and bright field images of the same region of interest were
combined using ImageJ software (National Institutes of
Health, Bethesda, US) for the LDH–stained sections.
On the iso- and hypertonic PEG, the artificial annulus
cultures with physiological conditions, and the Day 0 sam-
ples, one-way analysis of variance was performed, followed
by Dunnett test for differences compared with Day 0. To in-
vestigate the differential effects of the standard and physi-
ological culture conditions, two-way analysis of variance
was performed for all the culture groups, followed by Bon-
ferroni corrected post hoc tests. Statistical significance in
all cases was assumed for p!.05.
The samples in the hypertonic PEG group did not in-
crease in wet weight. In 3 of 10 samples in both artificial
annulus culture groups, the samples increased between
20% and 30% in wet weight. We assumed that the jackets
were not properly closed in these samples and the swelling
was not balanced. These samples were excluded from the
study, leaving n57 for all artificial annulus culture groups
at Day 42.
Is artificial annulus culture beneficial to an osmotic
After 42 days, the water content increased slightly for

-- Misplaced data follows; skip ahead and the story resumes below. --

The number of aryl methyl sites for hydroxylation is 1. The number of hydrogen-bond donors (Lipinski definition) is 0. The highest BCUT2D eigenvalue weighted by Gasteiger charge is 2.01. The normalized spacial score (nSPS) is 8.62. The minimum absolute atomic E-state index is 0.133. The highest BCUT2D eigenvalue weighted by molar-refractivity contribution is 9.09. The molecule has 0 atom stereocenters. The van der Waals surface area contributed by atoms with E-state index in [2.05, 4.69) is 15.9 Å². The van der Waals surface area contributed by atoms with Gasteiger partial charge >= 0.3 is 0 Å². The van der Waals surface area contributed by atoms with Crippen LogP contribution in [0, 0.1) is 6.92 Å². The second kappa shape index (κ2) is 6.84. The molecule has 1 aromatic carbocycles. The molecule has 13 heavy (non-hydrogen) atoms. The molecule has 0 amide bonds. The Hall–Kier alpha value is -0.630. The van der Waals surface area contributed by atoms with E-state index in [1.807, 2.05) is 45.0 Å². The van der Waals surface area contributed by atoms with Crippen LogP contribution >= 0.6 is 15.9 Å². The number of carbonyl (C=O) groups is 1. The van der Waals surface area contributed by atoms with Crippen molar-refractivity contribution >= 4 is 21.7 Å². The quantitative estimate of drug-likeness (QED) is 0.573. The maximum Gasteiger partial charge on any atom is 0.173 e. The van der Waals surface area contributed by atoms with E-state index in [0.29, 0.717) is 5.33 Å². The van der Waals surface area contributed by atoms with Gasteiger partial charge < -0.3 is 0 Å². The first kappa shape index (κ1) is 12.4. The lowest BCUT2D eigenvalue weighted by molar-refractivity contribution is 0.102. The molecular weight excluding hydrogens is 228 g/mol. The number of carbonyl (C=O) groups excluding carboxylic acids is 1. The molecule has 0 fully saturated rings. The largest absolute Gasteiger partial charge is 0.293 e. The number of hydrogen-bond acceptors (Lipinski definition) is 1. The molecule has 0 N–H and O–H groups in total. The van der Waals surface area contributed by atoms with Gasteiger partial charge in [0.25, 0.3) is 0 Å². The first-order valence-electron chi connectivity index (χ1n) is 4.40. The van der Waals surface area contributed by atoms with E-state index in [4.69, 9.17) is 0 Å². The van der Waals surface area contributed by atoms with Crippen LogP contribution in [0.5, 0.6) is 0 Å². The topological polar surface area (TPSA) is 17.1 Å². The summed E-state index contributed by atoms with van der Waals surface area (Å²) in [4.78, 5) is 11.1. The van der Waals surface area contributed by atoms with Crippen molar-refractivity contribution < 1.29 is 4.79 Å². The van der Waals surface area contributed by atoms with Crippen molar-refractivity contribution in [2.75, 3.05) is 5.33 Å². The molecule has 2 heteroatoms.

isotonic PEG and artificial annulus compared with the fresh
tissue (Day 0) when cultured under physiological condi-
tions (Fig. 2A). The sGAG, DNA, and HYP content were
not different from Day 0 (Fig. 2B, D, and E) for all condi-
tions. The FCD in isotonic PEG decreased compared with
Day 0 (Fig. 2C) but was not different in hypertonic PEG
and artificial annulus condition. Cell viability, assessed
with LDH staining, was maintained in all culture groups af-
ter 42 days in culture with physiological O2and glucose
levels (Fig. 3).The Safranin-O/Fast Green staining showed
no differences in the tissue composition for all culture
groups with physiological O2and glucose levels when com-
pared with the fresh tissue (Fig. 4). Aggrecan and TIMP-1
messenger RNA (mRNA) expressions were significantly
downregulated in all culture groups compared with Day
0 (Fig. 5A and E). Collagen Type I and Type II expressions
were downregulated in both PEG conditions compared with
Day 0 but not in the artificial annulus condition (Fig. 5B
and C). Matrix metalloprotease 13 was not detected at
Day 0 and in 4 of 5 of the hypertonic PEG and 6 of 7 of
the artificial annulus samples. In isotonic PEG culture,
MMP-13 expression was significantly upregulated com-